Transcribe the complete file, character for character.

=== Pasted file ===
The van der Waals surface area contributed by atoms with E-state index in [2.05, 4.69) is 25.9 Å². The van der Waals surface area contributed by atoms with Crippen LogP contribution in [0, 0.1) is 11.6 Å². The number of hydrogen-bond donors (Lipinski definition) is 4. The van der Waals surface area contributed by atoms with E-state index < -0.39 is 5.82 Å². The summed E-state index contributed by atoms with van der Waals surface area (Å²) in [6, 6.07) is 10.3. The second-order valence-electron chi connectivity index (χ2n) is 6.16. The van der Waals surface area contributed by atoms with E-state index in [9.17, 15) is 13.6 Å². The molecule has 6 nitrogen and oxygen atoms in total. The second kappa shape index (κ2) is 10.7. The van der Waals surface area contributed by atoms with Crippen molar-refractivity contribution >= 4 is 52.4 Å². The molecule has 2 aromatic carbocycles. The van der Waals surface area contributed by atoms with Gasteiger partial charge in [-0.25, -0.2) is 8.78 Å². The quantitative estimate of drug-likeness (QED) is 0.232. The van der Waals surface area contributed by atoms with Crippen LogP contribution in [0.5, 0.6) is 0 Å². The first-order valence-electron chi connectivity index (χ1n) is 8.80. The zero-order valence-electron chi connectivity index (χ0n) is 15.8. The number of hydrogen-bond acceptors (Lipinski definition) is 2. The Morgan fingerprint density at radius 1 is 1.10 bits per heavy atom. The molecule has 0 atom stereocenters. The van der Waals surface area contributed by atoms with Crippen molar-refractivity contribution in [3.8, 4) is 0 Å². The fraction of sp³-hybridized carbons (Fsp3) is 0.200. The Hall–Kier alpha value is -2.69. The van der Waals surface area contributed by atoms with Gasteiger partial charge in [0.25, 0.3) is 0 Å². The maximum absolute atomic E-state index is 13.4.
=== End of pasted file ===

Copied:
The van der Waals surface area contributed by atoms with E-state index in [2.05, 4.69) is 25.9 Å². The van der Waals surface area contributed by atoms with Crippen LogP contribution in [0, 0.1) is 11.6 Å². The number of hydrogen-bond donors (Lipinski definition) is 4. The van der Waals surface area contributed by atoms with E-state index < -0.39 is 5.82 Å². The summed E-state index contributed by atoms with van der Waals surface area (Å²) in [6, 6.07) is 10.3. The second-order valence-electron chi connectivity index (χ2n) is 6.16. The van der Waals surface area contributed by atoms with E-state index in [9.17, 15) is 13.6 Å². The molecule has 6 nitrogen and oxygen atoms in total. The second kappa shape index (κ2) is 10.7. The van der Waals surface area contributed by atoms with Crippen molar-refractivity contribution >= 4 is 52.4 Å². The molecule has 2 aromatic carbocycles. The van der Waals surface area contributed by atoms with Gasteiger partial charge in [-0.25, -0.2) is 8.78 Å². The quantitative estimate of drug-likeness (QED) is 0.232. The van der Waals surface area contributed by atoms with Crippen LogP contribution in [0.5, 0.6) is 0 Å². The first-order valence-electron chi connectivity index (χ1n) is 8.80. The zero-order valence-electron chi connectivity index (χ0n) is 15.8. The number of hydrogen-bond acceptors (Lipinski definition) is 2. The Morgan fingerprint density at radius 1 is 1.10 bits per heavy atom. The molecule has 0 atom stereocenters. The van der Waals surface area contributed by atoms with Crippen molar-refractivity contribution in [3.8, 4) is 0 Å². The fraction of sp³-hybridized carbons (Fsp3) is 0.200. The Hall–Kier alpha value is -2.69. The van der Waals surface area contributed by atoms with Gasteiger partial charge in [0.25, 0.3) is 0 Å². The maximum absolute atomic E-state index is 13.4.